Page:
- Number of Transactions – This valid for Standard disk types only. The basis for the calculation, for SSD disks, is each (single) I/O operation less then or equal to 256kb. All operations over 256kb, are considered as multiple I/Os. For HDD disks, each I/O operation is deemed as single transaction (any size).
Combination of all, stated above, parameters, and eventually doing a reservation (1 year), can influence the cost associated the selected disk types.
Sample of the calculations, including disk snapshot costs, can be found here.
How Incremental snapshot help?
With some restrictions, incremental snapshots introduce the capability of managing the storage consumption within our Azure environment. They are still point in-time backups of a managed disk, with better cost effectiveness. The initial snapshot, is still a full backup of the disk (matched in size 1:1). If we want to use the snapshots for image distribution, then Shared Image Gallery, with Premium Disks, is a better choice.
In addition to that, You can choose between multiple Storage Type options: Zone-redundant, Standard HDD, or Premium SSD.
Now, with incremental snapshots, Storage Type is always Standard HDD – regular snapshot and incremental one. Also, it automatically includes zone-redundant storage (ZRS) capability, if available in Your region (it defaults to LRS if not).
Additional capability, is that You will be able to get changes, between 2 incremental snapshots of same disk, down to block level. This helps optimize the outbound data transfer, when copying disks between regions.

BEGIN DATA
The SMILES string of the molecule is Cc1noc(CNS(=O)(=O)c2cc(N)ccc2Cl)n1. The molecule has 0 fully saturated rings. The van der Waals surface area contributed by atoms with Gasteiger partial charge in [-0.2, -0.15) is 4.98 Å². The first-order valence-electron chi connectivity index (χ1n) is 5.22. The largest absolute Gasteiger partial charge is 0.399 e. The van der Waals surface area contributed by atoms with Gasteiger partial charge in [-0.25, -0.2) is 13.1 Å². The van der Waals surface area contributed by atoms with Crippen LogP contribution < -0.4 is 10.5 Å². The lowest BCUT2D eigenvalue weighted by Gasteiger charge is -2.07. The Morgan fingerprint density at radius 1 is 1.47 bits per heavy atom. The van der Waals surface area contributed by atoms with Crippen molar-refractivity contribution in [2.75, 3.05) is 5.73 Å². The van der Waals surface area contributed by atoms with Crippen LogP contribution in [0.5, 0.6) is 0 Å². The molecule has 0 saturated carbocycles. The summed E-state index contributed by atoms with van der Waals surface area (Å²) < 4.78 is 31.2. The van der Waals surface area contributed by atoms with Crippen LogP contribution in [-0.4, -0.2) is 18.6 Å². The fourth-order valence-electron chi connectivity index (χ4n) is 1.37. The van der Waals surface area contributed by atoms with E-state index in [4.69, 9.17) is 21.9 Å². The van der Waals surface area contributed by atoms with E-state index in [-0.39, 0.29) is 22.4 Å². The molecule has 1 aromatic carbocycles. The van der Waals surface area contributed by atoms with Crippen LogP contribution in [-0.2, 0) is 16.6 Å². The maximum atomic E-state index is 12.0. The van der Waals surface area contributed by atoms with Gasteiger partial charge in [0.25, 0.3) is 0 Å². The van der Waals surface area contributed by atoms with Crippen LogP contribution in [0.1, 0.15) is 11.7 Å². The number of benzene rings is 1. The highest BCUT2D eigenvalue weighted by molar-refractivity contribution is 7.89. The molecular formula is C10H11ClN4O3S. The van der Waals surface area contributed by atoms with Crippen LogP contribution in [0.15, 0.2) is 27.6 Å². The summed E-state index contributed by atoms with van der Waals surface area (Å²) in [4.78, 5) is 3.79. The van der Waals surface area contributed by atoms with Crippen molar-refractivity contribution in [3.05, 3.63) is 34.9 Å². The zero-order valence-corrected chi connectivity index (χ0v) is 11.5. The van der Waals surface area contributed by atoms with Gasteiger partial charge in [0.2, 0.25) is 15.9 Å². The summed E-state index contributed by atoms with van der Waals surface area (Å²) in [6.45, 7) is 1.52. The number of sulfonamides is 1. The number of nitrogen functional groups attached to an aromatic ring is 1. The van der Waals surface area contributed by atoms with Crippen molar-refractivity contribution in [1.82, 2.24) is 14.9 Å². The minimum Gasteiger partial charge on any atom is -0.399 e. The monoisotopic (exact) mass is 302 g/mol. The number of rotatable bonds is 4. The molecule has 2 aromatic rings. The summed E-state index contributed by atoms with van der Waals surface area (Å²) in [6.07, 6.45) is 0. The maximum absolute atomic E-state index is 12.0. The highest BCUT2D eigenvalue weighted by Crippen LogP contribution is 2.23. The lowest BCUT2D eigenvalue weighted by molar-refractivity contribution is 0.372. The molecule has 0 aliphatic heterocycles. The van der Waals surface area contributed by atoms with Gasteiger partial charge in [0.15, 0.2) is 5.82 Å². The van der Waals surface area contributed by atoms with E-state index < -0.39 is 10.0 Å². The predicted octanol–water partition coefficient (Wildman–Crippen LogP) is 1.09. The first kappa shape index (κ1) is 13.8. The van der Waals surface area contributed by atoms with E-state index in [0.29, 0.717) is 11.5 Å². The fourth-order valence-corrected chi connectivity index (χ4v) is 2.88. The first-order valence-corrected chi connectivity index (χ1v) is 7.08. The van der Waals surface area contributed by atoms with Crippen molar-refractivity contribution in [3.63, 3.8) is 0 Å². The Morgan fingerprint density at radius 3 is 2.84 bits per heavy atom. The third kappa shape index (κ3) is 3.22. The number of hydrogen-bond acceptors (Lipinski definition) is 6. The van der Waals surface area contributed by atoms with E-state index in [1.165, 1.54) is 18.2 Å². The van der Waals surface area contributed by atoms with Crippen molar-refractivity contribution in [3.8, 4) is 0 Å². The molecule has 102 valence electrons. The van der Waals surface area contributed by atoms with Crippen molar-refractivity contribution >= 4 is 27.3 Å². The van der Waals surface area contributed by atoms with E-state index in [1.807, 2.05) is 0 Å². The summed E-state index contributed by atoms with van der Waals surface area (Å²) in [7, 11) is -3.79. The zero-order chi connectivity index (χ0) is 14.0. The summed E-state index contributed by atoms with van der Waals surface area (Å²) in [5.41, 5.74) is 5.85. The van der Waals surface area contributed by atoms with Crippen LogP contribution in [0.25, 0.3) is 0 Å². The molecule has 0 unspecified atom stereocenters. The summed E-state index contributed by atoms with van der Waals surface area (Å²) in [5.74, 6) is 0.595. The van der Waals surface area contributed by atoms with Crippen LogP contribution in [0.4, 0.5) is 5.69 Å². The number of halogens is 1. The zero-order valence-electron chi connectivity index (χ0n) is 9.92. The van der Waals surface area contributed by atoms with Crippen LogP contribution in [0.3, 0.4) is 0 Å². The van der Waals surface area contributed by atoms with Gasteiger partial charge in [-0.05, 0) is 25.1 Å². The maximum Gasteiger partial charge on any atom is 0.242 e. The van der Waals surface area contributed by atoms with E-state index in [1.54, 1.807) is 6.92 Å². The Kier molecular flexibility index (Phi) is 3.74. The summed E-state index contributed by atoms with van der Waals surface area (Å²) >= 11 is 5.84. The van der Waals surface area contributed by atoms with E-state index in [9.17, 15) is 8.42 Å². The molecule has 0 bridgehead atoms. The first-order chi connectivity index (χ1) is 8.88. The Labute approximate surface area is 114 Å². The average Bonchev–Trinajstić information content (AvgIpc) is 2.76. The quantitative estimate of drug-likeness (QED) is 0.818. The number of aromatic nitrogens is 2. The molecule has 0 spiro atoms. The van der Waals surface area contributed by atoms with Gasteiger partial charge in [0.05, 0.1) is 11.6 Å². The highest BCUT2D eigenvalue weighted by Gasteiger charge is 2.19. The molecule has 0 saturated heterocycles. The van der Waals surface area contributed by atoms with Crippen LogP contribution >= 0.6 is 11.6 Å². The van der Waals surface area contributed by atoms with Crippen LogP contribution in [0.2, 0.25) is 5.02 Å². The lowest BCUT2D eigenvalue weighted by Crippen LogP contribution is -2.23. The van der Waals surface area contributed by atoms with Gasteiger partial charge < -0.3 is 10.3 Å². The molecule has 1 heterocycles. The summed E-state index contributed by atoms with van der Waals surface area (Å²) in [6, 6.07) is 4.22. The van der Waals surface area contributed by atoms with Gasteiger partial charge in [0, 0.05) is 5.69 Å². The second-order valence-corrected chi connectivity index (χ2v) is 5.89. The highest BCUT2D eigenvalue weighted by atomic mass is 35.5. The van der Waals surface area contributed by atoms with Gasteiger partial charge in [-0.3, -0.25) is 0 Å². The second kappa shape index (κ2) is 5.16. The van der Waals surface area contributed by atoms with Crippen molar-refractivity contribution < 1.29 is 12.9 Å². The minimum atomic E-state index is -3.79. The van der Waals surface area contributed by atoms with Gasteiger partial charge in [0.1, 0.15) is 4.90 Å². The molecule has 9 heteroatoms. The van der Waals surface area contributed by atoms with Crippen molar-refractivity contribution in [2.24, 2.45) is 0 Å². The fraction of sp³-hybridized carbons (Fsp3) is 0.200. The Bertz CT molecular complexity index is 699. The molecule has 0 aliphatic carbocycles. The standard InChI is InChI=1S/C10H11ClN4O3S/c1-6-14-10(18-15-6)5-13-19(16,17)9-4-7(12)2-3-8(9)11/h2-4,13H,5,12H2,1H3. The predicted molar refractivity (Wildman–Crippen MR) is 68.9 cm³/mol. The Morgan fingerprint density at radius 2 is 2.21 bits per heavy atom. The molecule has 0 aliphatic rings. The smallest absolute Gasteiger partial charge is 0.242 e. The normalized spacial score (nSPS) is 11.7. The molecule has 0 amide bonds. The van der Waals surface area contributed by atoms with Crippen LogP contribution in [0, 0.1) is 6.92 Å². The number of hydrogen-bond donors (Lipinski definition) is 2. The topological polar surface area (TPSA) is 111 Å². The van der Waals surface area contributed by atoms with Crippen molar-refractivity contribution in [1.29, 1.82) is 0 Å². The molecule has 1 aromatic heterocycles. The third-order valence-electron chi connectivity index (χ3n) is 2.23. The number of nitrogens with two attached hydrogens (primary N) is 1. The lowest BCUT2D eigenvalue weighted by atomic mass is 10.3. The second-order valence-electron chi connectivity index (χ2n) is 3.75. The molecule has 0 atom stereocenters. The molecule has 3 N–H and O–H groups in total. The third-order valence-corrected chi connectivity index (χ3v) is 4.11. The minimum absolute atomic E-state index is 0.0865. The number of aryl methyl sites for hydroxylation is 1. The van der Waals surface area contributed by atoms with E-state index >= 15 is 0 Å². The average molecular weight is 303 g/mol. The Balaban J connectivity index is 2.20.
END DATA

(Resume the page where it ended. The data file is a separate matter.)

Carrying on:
This means, I can move the first snapshot to the other region. This will be the base blob there. Then I create a new incremental snapshot, that has only the changes made from previous one. Once the changes are copied, the restore can happen on the base blob level or the snapshot that exits in the other region.
In order to create an incremental snapshot, you would use the command line (CLI) or the following link (its still not part of regular Azure Portal expirience): https://aka.ms/incrementalsnapshots.
az snapshot create -g labITUZIAST.COM -n DomainController_Snaphsot_Incremental –source “/subscriptions/00000000-0000-0000-0000-000000000000/resourceGroups/RSGDATACENTER/providers/Microsoft.Compute/disks/DomainServer_OsDisk_1_8062052159974a53878165691a4d895d”CLI reference: https://docs.microsoft.com/en-us/cli/azure/snapshot?view=azure-cli-latest#az-snapshot-create
Once You click on the URL, it will take You to the Create Snapshot process
Once You select the Subscription, Location, Name, You can specify the Snapshot type, and the Source Disk.
There are few restrictions to the current capabilities of incremental snapshots:
- Move or creating incremental snapshots of disks between Subscriptions is currently not supported;
- If You need SAS URI, for access to specific group of connected snapshot, You are limited to 5 (five) URIs;
- Within 5 minutes, only 7 incremental snapshots can be created, per disk;
- On a single disk, total of 200 incremental snapshot can be created.